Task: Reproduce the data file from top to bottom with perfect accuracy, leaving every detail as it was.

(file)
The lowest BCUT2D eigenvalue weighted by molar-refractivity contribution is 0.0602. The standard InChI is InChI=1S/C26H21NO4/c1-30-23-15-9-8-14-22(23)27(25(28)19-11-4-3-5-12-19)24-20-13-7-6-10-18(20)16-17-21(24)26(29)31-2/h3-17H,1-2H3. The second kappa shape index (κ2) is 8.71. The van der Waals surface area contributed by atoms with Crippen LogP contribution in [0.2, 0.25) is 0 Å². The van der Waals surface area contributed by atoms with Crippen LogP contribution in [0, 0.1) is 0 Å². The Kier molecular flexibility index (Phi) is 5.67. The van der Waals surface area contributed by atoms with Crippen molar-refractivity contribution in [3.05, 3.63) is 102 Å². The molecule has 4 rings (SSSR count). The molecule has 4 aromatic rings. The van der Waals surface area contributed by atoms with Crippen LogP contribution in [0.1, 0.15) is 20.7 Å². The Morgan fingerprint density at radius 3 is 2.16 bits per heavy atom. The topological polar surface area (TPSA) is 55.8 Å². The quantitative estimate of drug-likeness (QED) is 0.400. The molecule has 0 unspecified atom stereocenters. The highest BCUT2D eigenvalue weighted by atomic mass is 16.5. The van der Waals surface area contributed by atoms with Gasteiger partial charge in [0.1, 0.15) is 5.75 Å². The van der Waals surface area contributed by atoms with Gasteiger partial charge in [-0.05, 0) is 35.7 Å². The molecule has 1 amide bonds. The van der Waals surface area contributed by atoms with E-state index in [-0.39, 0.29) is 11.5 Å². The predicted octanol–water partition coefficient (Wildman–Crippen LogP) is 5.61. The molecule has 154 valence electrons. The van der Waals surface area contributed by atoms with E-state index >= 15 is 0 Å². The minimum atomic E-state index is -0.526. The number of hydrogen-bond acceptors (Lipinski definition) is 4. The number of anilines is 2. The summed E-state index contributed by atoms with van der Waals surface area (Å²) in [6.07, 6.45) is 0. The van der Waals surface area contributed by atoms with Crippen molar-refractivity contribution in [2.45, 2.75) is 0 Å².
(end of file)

The lowest BCUT2D eigenvalue weighted by molar-refractivity contribution is 0.0602. The standard InChI is InChI=1S/C26H21NO4/c1-30-23-15-9-8-14-22(23)27(25(28)19-11-4-3-5-12-19)24-20-13-7-6-10-18(20)16-17-21(24)26(29)31-2/h3-17H,1-2H3. The second kappa shape index (κ2) is 8.71. The van der Waals surface area contributed by atoms with Crippen LogP contribution in [0.2, 0.25) is 0 Å². The van der Waals surface area contributed by atoms with Crippen LogP contribution in [0, 0.1) is 0 Å². The Kier molecular flexibility index (Phi) is 5.67. The van der Waals surface area contributed by atoms with Crippen molar-refractivity contribution in [3.05, 3.63) is 102 Å². The molecule has 4 rings (SSSR count). The molecule has 4 aromatic rings. The van der Waals surface area contributed by atoms with Crippen LogP contribution in [0.1, 0.15) is 20.7 Å². The Morgan fingerprint density at radius 3 is 2.16 bits per heavy atom. The topological polar surface area (TPSA) is 55.8 Å². The quantitative estimate of drug-likeness (QED) is 0.400. The molecule has 0 unspecified atom stereocenters. The highest BCUT2D eigenvalue weighted by atomic mass is 16.5. The van der Waals surface area contributed by atoms with Gasteiger partial charge in [0.1, 0.15) is 5.75 Å². The van der Waals surface area contributed by atoms with Gasteiger partial charge in [-0.05, 0) is 35.7 Å². The molecule has 1 amide bonds. The van der Waals surface area contributed by atoms with E-state index in [-0.39, 0.29) is 11.5 Å². The predicted octanol–water partition coefficient (Wildman–Crippen LogP) is 5.61. The molecule has 154 valence electrons. The van der Waals surface area contributed by atoms with E-state index >= 15 is 0 Å². The minimum atomic E-state index is -0.526. The number of hydrogen-bond acceptors (Lipinski definition) is 4. The number of anilines is 2. The summed E-state index contributed by atoms with van der Waals surface area (Å²) in [6.07, 6.45) is 0. The van der Waals surface area contributed by atoms with Crippen molar-refractivity contribution in [2.45, 2.75) is 0 Å².